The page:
Now, on to the example.

Let’s say our target keyword is “Best wet dog food”, and our domain name is dogfoodadvisor.com. This would give our site a one keyword relevance for this term in our domain name.

 So, we load up the imaginary Google SERPs for this example, and lo, and behold our top 3 results: 

  1. walmart.com/dog-food (general website)
  2. dogloversdigest.com (keyword relevant)
  3. wellpet.org (category relevant)

Then we compare our site to the only keyword-relevant site in the results (dogloversdigest.com) since comparing it to walmart.com or wellpet.org isn’t give us an effective comparison. 

Why? Well, since our site will have higher relevance due to our domain name, even if the others have higher authority, we won’t be able to compare links to links effectively. This can work both ways, meaning that even if we have a single keyword relevance in our domain, other sites can have a higher keyword relevance than ours

For instance, result No. 4 could be an exact match domain, bestwetdogfood.com. And since they have more keywords and topical authority regarding this SERP than our site, they would need much less authority to compete.

 

Time to apply all we have learned

The first step is understanding the exact keyword we’re ranking for and seeing what results from Google are shown while keeping in mind our overall domain RDs and specific page RDs.

 After this, we look for the closest ‘competitor sites’ ranking on the first page to compare against our site and better understand its current standing.

 For this, let’s revisit the “Best wet dog food” example.

 We have our imaginary site: dogfoodadvisor.com – which has 0 links to the target page you’re interested in ranking for (dogfoodadvisor.com /best-wet-dog-food) and a total of 400 referring domains linking to your site.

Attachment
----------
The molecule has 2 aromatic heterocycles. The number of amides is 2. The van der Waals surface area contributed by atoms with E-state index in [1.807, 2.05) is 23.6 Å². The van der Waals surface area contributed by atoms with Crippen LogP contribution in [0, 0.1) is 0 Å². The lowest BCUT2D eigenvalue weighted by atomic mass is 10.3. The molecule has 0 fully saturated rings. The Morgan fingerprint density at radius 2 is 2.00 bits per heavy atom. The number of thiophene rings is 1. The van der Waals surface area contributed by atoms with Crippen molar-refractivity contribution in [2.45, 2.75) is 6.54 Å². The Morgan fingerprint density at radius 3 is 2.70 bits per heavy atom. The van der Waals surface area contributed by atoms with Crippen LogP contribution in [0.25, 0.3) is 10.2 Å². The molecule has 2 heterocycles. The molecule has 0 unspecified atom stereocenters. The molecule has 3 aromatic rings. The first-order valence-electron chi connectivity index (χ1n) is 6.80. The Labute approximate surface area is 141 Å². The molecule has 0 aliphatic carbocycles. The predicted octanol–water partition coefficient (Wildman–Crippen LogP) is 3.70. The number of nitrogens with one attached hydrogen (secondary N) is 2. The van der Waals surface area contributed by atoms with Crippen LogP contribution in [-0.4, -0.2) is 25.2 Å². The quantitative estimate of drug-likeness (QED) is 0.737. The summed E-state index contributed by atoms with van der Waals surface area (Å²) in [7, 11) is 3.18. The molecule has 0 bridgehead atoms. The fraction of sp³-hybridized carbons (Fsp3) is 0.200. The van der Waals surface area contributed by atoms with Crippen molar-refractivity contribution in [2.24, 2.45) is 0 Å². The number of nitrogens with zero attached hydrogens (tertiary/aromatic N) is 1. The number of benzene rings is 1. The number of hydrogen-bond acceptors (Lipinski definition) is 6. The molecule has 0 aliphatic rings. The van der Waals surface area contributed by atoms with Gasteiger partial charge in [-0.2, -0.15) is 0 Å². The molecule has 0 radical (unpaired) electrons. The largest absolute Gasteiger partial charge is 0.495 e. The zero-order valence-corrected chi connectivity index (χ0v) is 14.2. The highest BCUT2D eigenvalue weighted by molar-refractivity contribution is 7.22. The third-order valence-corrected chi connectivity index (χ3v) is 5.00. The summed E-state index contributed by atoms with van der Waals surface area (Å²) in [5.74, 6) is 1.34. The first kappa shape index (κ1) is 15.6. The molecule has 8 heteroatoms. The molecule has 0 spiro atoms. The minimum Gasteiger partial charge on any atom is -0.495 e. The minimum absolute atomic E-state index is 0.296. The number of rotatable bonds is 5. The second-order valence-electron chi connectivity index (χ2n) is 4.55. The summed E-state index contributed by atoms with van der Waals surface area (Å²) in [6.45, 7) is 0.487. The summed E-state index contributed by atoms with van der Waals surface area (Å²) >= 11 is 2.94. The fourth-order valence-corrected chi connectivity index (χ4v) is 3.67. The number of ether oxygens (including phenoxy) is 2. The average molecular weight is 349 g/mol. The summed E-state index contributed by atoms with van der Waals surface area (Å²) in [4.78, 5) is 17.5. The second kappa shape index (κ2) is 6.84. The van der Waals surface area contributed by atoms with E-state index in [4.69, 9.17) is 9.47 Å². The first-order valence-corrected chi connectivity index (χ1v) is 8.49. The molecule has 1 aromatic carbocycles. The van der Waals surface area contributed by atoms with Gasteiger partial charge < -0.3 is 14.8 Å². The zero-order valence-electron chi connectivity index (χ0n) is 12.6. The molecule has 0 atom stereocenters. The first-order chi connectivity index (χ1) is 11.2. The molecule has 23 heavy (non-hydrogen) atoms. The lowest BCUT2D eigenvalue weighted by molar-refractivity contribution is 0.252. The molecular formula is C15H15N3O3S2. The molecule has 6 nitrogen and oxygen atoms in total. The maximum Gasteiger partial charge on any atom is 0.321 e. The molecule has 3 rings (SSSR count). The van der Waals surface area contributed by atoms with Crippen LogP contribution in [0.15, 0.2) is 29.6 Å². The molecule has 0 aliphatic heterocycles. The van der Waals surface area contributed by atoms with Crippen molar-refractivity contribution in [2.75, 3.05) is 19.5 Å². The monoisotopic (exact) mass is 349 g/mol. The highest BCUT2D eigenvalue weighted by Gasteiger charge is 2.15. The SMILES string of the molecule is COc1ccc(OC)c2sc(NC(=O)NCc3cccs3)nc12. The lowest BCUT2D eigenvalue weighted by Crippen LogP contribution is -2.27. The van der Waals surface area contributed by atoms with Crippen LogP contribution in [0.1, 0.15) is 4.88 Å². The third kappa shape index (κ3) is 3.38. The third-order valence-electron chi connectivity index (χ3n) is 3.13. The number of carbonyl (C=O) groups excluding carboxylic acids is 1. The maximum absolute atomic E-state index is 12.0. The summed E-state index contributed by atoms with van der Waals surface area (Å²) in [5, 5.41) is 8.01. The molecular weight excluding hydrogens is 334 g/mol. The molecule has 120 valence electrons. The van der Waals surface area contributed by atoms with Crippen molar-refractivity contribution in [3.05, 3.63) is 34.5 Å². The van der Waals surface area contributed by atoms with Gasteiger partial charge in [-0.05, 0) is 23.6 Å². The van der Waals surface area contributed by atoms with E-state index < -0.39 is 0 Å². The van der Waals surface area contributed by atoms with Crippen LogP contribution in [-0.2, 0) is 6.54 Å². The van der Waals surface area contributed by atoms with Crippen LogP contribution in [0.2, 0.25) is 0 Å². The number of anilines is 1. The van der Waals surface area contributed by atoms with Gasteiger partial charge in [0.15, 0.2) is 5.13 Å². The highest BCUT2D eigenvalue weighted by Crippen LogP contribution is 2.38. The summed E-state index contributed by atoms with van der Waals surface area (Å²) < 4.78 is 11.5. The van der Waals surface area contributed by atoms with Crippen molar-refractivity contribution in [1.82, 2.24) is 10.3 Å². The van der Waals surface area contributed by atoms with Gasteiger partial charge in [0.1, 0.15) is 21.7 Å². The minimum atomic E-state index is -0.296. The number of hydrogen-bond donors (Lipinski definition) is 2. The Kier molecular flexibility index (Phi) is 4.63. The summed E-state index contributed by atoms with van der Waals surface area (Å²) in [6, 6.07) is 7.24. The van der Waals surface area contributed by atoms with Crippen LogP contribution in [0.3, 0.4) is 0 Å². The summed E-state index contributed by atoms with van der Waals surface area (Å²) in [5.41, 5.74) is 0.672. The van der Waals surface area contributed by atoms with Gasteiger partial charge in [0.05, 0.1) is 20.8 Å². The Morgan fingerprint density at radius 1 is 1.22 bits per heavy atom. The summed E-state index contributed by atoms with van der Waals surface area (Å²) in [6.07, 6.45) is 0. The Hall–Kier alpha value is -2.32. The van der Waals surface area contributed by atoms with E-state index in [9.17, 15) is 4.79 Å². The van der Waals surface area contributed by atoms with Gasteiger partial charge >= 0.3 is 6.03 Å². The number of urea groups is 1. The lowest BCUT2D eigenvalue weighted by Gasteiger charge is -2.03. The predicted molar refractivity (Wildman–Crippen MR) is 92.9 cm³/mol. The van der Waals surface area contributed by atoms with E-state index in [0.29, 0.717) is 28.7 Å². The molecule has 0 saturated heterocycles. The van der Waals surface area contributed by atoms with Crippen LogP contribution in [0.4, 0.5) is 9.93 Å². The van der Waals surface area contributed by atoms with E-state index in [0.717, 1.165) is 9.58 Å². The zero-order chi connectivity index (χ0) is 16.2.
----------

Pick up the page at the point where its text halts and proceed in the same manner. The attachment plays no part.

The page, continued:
Top 3 results in google: 

  1. walmart.com/dog-food (general website) – a total of 6.7M RDs linking to the domain – 0 to the specific page.
  2. dogloversdigest.com (keyword relevant) – a total of 200 RDs linking to the domain – 6 to the specific page.
  3. wellpet.org (category relevant) – a total of 1000 RDs linking to the domain – 0 to the specific page.

 

What do we do to improve our ranking?

Let’s look for our competitor site (dogloversdigest.com). We’ll notice that we have the same site keyword relevance, higher domain authority but lower page authority. Our competitor site currently has six links to their inner page, while we haven’t built any yet. 

 Improving our ranking in this SERP is very simple; we can beat them with a few links to our internal page. Since we have the advantage in our higher domain authority, we don’t even have to build more links than them; six will be more than enough.

 What do you need to do to improve your SERP’s ranking? The most important thing is to understand if you need page power, root authority, or a mix of both, and THAT will help you determine how many links you will need to rank higher

 Go deeper than what we have detailed here and understand how good your competitors’ links are by analysing them individually. This will give you a clear view of the SERP and the info you need to have the whole picture to improve your rankings for the keyword you are going after.

 So, we hope this helps you and gives you an honest, transparent, and conclusive answer on how many links you’ll need!

 If you still have questions, send us an email or hit that free strategy call button down there and we will help you out and get back to you.

 Thank you!

John Nasra
John Nasra

Database Management & New Link Acquisition at Searcharoo. Also, self-taught content creator, community manager, and marketing researcher/reviewer, savvy in SEO, product marketing and brand conceptualization, social media and communication campaigns.